Mr Justice Edwards-Stuart noted that Clause 8.12.5 was curious because, unlike the interim payment machinery in the Contract, it did not require the employer to pay the amount stated in the contractor’s interim account. Instead, the employer was to pay the amount “properly due” in respect of the account, in order to reflect the reckoning process that is inherent in final accounts.

The judge further noted that the adjudicator appeared to have proceeded on the basis that if Paice wished to pay less than the sum in Harding’s account, it had to serve a valid Payless Notice. In the absence of a valid Payless Notice, the adjudicator concluded that Paice had to pay the amount stated in Harding’s account (incidentally, Mr Justice Edwards- Stuart came to the same conclusion in relation to Seevic’s failure to serve a Payless Notice in ISG v Seevic, albeit the crucial point to note is that ISG v Seevic concerned an interim account, not a final account).

Mr Justice Edwards-Stuart disagreed with the adjudicator’s conclusion in relation to Paice’s failure to serve a valid Payless Notice. He pointed out that if the adjudicator’s conclusion was correct, it would deprive the employer forever of the right to challenge the contractor’s account, and in some cases (for example, if the contractor had considerably overvalued its account), the contractor would be permitted to receive a windfall to which he would otherwise not be entitled, and which the employer could never recover.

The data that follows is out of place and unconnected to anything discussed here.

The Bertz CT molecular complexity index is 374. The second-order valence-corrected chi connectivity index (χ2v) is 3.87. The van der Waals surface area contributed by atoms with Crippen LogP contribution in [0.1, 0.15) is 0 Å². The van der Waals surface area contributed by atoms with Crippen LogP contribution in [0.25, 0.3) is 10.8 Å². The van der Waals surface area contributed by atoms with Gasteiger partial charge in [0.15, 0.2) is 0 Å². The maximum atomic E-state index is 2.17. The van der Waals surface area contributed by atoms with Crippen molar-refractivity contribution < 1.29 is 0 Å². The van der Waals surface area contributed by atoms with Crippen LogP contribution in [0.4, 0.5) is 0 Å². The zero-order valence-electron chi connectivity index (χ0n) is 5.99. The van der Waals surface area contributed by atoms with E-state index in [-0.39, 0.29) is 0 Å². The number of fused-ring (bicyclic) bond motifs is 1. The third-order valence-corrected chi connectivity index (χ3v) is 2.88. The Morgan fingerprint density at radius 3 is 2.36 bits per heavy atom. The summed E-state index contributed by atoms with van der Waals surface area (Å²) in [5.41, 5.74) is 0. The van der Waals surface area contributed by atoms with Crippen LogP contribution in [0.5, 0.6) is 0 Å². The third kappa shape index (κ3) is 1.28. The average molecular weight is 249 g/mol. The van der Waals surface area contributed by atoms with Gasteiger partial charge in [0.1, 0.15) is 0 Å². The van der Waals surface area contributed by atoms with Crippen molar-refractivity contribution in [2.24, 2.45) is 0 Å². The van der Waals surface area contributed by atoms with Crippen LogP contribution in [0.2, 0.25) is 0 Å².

In terms of the jurisdiction argument that thesubstance of (i.e. that the substance of Harding’s account had already been referred to adjudication and could therefore not be revisited), Mr Justice EdwardsStuart held that, as a matter of fact, the adjudicator had not determined  the amount “properly due” to Harding under Clause 8.12.3. Instead, the adjudicator had reached the conclusion that the absence of a valid Payless Notice automatically meant that the sum claimed in the final account was due and had to be paid.

Some practice points

  • As yet, there is no reported case law as to the level of detail that might be necessary for the breakdown of the sum due and the basis on which the sum is calculated. You should therefore err on the side of caution and include a detailed breakdown with reference to the contractual matrix, rather than provide insufficient detail and risk your Notice being rendered invalid.